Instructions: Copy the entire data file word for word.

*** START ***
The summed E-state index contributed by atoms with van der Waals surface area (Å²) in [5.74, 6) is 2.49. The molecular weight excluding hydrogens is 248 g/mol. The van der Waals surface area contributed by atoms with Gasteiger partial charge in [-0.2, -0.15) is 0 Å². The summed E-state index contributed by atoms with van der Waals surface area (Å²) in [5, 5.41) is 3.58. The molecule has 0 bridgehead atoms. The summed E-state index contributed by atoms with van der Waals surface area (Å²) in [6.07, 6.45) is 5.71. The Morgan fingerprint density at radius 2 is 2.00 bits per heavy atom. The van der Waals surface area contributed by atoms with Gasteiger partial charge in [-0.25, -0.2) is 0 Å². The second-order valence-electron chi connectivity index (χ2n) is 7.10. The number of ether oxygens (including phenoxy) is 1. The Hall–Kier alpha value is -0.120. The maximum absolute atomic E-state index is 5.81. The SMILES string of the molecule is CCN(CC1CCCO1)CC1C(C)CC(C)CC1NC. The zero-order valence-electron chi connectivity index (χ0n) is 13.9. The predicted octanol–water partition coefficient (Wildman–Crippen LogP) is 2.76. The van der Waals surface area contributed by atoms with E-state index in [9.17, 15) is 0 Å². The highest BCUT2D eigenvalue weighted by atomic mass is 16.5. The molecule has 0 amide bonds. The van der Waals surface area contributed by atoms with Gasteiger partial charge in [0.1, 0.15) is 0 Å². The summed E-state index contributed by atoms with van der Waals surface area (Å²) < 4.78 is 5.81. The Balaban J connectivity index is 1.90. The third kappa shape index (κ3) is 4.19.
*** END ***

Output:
The summed E-state index contributed by atoms with van der Waals surface area (Å²) in [5.74, 6) is 2.49. The molecular weight excluding hydrogens is 248 g/mol. The van der Waals surface area contributed by atoms with Gasteiger partial charge in [-0.2, -0.15) is 0 Å². The summed E-state index contributed by atoms with van der Waals surface area (Å²) in [5, 5.41) is 3.58. The molecule has 0 bridgehead atoms. The summed E-state index contributed by atoms with van der Waals surface area (Å²) in [6.07, 6.45) is 5.71. The Morgan fingerprint density at radius 2 is 2.00 bits per heavy atom. The van der Waals surface area contributed by atoms with Gasteiger partial charge in [-0.25, -0.2) is 0 Å². The second-order valence-electron chi connectivity index (χ2n) is 7.10. The number of ether oxygens (including phenoxy) is 1. The Hall–Kier alpha value is -0.120. The maximum absolute atomic E-state index is 5.81. The SMILES string of the molecule is CCN(CC1CCCO1)CC1C(C)CC(C)CC1NC. The zero-order valence-electron chi connectivity index (χ0n) is 13.9. The predicted octanol–water partition coefficient (Wildman–Crippen LogP) is 2.76. The van der Waals surface area contributed by atoms with E-state index in [9.17, 15) is 0 Å². The highest BCUT2D eigenvalue weighted by atomic mass is 16.5. The molecule has 0 amide bonds. The van der Waals surface area contributed by atoms with Gasteiger partial charge in [0.1, 0.15) is 0 Å². The summed E-state index contributed by atoms with van der Waals surface area (Å²) < 4.78 is 5.81. The Balaban J connectivity index is 1.90. The third kappa shape index (κ3) is 4.19.